Hot Topics in Life Sciences: Genetic Variability, Pain and Disability
Most pain states are temporary, i.e. the pain intensity is reduced along with the healing process. For some patients, however, pain persists and may become chronic. Such persistent pain conditions are often associated with a prolonged inflammatory process, which in turn may be related to functional cellular changes in the pain pathways.
Earlier studies show that tissue damage associated with long-lasting inflammation enhances the neuronal activity in the sensory system. For example previous findings show that intervertebral disc herniation, and subsequent leakage of nucleus pulposus (NP) out of the disc, increases the excitability of the primary afferent nerve roots and dorsal horn neurons. NP induces inflammatory and immunological responses that involve interleukin-1 (IL-1) and human leukocyte antigen II (HLA II). In addition, the mu-opioid receptor 1 (OPRM1) and the enzyme Catechol-O-metyltransferase (COMT) in the brain may be important for the supraspinal nociceptive modulation.
We all carry the same genes, but the exact DNA code may vary between individuals that affects a number of physiological processes. Hence, genetic variability may also be important for pain. The present lecture emphasizes that genetic variability may affect both the local inflammatory and immunological responses following disc herniation mentioned above, as well as the supraspinal nociceptive modulation. Better understanding of the mechanisms underlying these neurobiological features may be important for future management of persistent pain conditions.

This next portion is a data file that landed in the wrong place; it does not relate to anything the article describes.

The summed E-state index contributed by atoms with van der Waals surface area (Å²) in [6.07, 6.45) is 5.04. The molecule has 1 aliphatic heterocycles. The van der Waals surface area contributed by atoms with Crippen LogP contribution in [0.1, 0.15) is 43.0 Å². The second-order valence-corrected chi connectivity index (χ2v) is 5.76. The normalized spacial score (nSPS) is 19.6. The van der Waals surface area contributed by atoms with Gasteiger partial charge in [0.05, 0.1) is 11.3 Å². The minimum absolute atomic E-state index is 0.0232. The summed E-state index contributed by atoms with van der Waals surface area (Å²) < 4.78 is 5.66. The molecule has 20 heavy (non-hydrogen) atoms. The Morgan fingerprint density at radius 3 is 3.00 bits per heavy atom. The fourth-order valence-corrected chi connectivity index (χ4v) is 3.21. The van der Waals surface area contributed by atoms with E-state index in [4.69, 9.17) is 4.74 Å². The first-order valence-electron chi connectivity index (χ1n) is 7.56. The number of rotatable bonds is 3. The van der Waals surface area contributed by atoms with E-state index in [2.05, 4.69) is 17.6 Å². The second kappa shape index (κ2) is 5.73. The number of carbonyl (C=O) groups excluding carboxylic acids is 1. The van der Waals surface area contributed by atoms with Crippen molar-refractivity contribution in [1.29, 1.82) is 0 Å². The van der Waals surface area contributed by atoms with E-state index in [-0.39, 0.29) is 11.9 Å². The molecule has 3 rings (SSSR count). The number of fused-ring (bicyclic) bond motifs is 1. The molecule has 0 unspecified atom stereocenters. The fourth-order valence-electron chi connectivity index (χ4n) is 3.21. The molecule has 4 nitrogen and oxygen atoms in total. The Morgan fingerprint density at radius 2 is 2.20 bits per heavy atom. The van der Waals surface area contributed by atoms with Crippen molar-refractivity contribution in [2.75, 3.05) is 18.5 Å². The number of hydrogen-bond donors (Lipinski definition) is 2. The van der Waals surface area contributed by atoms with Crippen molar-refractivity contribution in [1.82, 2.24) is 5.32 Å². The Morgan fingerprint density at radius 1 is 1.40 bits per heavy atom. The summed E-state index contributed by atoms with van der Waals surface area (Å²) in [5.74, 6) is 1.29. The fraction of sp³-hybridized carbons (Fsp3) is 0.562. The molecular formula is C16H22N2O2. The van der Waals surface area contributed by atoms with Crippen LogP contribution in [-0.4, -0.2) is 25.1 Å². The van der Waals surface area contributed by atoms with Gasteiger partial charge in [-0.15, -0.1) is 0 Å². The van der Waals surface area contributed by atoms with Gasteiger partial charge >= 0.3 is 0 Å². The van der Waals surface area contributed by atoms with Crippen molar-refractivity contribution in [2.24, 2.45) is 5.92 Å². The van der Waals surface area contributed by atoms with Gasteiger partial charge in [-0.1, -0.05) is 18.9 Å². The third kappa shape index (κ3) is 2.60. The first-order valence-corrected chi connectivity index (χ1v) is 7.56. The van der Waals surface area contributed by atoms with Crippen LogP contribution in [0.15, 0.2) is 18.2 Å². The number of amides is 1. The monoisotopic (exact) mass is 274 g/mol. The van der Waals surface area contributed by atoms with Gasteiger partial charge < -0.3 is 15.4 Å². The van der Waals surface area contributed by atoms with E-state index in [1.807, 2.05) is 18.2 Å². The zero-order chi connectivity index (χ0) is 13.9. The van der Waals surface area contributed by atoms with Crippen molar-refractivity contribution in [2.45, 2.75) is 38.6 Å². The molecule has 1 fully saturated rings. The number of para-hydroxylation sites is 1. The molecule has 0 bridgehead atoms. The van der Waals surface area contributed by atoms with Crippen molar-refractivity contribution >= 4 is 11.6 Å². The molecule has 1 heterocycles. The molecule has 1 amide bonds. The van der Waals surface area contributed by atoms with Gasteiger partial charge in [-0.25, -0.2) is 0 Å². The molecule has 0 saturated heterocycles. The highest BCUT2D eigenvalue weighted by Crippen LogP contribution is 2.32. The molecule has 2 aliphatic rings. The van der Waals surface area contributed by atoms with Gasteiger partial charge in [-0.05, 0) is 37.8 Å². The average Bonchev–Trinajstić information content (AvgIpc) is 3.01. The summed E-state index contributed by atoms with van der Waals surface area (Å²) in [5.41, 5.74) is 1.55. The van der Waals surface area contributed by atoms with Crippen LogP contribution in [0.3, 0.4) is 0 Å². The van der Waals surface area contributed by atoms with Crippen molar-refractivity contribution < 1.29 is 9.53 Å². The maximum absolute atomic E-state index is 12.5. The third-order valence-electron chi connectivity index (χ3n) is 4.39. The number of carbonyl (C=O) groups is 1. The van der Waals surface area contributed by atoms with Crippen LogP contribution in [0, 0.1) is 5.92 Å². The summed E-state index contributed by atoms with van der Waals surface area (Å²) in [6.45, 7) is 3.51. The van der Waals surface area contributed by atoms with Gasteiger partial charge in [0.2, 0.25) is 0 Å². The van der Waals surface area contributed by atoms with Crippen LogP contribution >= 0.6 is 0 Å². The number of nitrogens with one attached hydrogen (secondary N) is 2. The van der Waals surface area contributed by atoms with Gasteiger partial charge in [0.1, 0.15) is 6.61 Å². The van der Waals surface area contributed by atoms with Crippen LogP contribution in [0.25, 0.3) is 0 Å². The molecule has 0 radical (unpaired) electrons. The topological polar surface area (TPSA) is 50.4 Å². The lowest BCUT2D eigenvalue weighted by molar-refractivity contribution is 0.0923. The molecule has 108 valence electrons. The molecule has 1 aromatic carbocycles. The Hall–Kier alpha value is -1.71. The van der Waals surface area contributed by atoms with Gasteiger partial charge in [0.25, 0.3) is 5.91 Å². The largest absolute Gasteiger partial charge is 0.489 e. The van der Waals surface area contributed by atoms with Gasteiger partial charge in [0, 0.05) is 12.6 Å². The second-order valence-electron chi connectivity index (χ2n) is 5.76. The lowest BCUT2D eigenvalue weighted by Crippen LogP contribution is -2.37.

Moen A, Schistad EI, Rygh LJ, Roe C, Gjerstad J. Role of IL1A rs1800587, IL1B rs1143627 and IL1RN rs2234677 genotype regarding development of chronic lumbar radicular pain; a prospective one-year study. PLoS One. 2014;9(9):e107301.
 Dominguez CA, Kalliomaki M, Gunnarsson U, Moen A, Sandblom G, Kockum I et al. The DQB1 *03:02 HLA haplotype is associated with increased risk of chronic pain after inguinal hernia surgery and lumbar disc herniation. Pain. 2013;154(3):427 – 33.
 Olsen MB, Jacobsen LM, Schistad EI, Pedersen LM, Rygh LJ, Roe C et al. Pain intensity the first year after lumbar disc herniation is associated with the A118G polymorphism in the opioid receptor mu 1 gene: evidence of a sex and genotype interaction. The Journal of Neuroscience. 2012;32(29):9831 – 4.
 Jacobsen LM, Schistad EI, Storesund A, Pedersen LM, Rygh LJ, Roe C et al. The COMT rs4680 Met allele contributes to long-lasting low back pain, sciatica and disability after lumbar disc herniation. European journal of pain. 2012;16(7):1064 – 9.